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Errors in Stem Cell Patent Decision

Discussion in 'Legislative Issues' started by Ellen, Sep 22, 2008.

  1. Ellen

    Ellen Senior Member

    Oct 22, 2005
    Examiner Made Two Legal Errors in Stem Cell Patent Decision, Consumer Advocates Say Appeal Brief Asks Wisconsin Alumni Research Foundation's Patent Claims Be Rejected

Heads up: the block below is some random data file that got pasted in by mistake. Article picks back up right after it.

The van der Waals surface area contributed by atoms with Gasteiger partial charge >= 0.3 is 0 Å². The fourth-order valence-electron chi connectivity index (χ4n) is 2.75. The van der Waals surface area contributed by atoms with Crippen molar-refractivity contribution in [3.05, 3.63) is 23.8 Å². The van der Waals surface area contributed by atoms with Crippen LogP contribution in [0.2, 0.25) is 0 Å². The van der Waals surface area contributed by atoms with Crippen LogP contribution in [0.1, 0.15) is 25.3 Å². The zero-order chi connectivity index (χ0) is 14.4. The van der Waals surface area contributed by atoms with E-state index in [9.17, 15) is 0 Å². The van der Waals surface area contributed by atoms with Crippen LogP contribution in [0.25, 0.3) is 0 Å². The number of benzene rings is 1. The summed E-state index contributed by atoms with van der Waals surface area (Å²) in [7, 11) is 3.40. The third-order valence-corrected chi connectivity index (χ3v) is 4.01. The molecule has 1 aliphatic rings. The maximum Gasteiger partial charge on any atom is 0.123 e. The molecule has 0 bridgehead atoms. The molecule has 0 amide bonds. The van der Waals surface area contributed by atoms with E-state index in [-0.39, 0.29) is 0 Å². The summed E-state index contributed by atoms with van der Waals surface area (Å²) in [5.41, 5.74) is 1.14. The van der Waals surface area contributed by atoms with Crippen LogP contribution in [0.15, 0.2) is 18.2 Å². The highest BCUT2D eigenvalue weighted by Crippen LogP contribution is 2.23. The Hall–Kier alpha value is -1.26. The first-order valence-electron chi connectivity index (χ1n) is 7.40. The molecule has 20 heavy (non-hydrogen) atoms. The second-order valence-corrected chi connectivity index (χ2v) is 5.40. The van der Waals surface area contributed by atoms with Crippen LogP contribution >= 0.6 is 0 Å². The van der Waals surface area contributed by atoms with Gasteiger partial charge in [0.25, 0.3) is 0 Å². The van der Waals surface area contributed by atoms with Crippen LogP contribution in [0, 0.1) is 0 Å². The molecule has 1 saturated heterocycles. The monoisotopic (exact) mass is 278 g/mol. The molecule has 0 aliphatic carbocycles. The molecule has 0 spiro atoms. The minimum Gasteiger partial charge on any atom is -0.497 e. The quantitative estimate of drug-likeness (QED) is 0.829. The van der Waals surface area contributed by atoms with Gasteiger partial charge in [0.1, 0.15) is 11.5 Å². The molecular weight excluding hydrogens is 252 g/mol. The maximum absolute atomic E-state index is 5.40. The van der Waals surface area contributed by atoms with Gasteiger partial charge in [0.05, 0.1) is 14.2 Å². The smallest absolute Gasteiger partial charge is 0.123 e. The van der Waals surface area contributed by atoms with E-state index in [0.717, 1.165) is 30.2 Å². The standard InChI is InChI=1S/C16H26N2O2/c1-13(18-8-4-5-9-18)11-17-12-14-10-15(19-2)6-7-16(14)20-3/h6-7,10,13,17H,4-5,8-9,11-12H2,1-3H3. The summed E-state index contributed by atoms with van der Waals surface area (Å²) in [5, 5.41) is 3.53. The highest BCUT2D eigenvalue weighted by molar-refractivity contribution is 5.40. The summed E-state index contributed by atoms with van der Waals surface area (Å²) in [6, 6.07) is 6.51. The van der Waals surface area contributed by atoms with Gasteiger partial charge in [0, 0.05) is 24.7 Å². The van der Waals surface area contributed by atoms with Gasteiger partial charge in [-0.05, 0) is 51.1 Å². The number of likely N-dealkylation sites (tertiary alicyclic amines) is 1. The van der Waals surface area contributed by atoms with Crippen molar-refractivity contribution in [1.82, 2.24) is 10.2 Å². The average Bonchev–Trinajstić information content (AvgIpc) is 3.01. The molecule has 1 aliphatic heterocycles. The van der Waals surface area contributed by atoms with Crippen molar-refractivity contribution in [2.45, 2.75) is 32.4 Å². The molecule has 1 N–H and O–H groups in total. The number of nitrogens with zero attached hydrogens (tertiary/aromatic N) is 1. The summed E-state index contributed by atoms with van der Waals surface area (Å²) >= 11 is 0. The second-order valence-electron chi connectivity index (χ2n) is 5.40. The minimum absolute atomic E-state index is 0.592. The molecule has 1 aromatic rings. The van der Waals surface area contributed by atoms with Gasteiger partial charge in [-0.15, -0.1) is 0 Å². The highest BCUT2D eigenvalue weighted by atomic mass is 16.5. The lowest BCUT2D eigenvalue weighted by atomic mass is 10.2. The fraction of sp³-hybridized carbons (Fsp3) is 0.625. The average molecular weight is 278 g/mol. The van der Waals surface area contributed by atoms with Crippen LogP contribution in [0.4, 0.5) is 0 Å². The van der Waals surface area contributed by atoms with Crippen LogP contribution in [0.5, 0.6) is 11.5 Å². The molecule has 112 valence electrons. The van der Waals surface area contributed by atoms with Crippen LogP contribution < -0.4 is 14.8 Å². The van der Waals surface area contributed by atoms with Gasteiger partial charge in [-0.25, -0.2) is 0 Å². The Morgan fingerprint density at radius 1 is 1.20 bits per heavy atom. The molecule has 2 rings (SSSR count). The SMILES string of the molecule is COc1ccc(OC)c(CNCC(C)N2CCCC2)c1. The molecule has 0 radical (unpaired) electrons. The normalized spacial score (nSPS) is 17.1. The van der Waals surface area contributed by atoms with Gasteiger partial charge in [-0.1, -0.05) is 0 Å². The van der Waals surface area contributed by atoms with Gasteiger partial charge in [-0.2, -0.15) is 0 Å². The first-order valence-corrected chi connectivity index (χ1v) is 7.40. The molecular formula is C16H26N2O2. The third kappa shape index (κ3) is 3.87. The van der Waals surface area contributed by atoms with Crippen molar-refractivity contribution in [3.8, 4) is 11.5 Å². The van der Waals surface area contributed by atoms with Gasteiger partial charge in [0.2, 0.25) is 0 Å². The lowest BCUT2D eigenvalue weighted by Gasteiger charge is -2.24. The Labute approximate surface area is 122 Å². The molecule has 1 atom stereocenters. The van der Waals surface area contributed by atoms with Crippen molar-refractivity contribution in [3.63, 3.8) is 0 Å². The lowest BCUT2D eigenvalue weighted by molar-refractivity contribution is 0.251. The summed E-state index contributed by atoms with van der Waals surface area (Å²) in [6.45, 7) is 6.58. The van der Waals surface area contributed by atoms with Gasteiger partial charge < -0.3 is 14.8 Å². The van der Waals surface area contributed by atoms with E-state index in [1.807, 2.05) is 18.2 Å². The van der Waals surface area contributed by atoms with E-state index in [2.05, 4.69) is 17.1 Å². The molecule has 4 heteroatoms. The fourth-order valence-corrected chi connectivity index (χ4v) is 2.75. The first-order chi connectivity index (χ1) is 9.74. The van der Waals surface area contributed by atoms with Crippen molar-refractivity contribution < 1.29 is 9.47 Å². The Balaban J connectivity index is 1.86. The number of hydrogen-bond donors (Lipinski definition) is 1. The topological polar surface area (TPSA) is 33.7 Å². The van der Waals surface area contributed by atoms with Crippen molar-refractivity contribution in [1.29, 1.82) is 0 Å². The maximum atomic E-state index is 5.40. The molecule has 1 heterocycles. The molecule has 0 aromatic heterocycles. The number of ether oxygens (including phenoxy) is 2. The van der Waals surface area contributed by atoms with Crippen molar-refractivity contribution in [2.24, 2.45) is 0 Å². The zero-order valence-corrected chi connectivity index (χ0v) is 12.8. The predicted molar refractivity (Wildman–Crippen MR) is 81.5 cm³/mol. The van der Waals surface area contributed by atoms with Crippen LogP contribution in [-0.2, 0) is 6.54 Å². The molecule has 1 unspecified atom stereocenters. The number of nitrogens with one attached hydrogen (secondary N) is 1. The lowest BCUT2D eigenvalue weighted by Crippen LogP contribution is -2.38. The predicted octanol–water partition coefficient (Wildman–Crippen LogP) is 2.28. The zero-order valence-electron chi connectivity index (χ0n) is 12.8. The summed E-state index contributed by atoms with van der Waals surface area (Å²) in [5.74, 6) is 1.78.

SANTA MONICA, Calif., Sept. 19 /PRNewswire-USNewswire/ -- Legal papersjust filed with the U.S. Patent Office cite two legal errors made by apatent examiner in confirming a patent on human embryonic stem cells andask its claims be rejected, two consumer groups said today. In their brief to the U.S. Patent Office's Board of Appeals andInterferences, Consumer Watchdog and the Public Patent Foundation atBenjamin N. Cardozo School of Law said that the examiner made two mistakesof law leading him to make incorrect conclusions about the patentability ofthe stem cell research. He erroneously applied too high a standard forreasonable expectation of success and he applied too high a standard forobviousness. The two groups maintain -- and most scientists agree -- that thecreation of human embryonic stem cell lines was obvious in the light ofwork that had been done in other species. No other country in the worldrecognizes the disputed stem cell patent. Read the appeal brief here:http://www.consumerwatchdog.org/resources/913BPIABrief.pdf Consumer Watchdog and the Public Patent Foundation (PUBPAT) firstchallenged three stem cell patents -- the '780,'806 and '913 -- held by theWisconsin Alumni Research Foundation (WARF) in July 2006. Initially allclaims were rejected. This spring the PTO approved them with narrowedclaims. The '913 patent is being re-examined under rules that provide foran appeal to the PTO's Board of Appeals and Interferences. The two groups noted that the patent challenge has already improved thesituation for stem cell researchers; shortly after the PTO launched there-examination, WARF announced a substantial easing of its licensingrequirements. "Our challenge prompted WARF to adopt a more co-operative approachtoward the stem cell research community," said John M. Simpson, ConsumerWatchdog Stem Cell Project Director. "However, even in its narrowed formthis patent should never have been issued and we intend to demonstratethat." In their brief the groups wrote: "In this reexamination, the Examiner made two critical legal errorsthat led him to make incorrect conclusions regarding the patentability ofthe instant claims. First, the Examiner required the expectation of successto be an absolute certainty in order for it be considered 'reasonable.'This is too high a standard and conflicts with binding precedent. "Second, the Examiner concluded that since human embryonic stem cellcultures as claimed had not existed before, they were not obvious. Thiseffectively eviscerated the non-obviousnes requirement by collapsing itinto the Examiner's anticipation inquiry. This standard is too high andconflicts with binding precedent." The groups stressed that while James Thomson deserved credit for hisresearch, important scientific accomplishments are not necessarilypatentable. They said that he was able to derive a stem cell line becausehe had access to human embryos and financial support that other researchersdid not have. Joining the two consumer groups in the challenge from the beginning wasDr. Jeanne Loring, now director of the Center for Regenerative Medicine atthe Scripps Institute. Later in the case Dr. Alan Trounson, then ofAustralia's Monash University and now president of the California Institutefor Regenerative Medicine, Dr. Douglas Melton of Harvard and Dr. Chad Cowanof Harvard filed affidavits supporting the challenge. "It's not just scientists that are affected by the patents," said Dr.Loring. "Patients and their families know that WARF's iron-fisted controlof stem cells is slowing life-saving research." Consumer Watchdog, formerly known as The Foundation for Taxpayer andConsumer Rights, is a leading non-profit and non-partisan consumer advocacygroup. For more information visit http://www.consumerwatchdog.org The Public Patent Foundation at Benjamin N. Cardozo School of Law is anot-for-profit legal services organization that represents the public'sinterests against the harms caused by the patent system, particularly theharms caused by undeserved patents and unsound patent policy. For moreinformation, http://www.pubpat.org/SOURCE Consumer Watchdog

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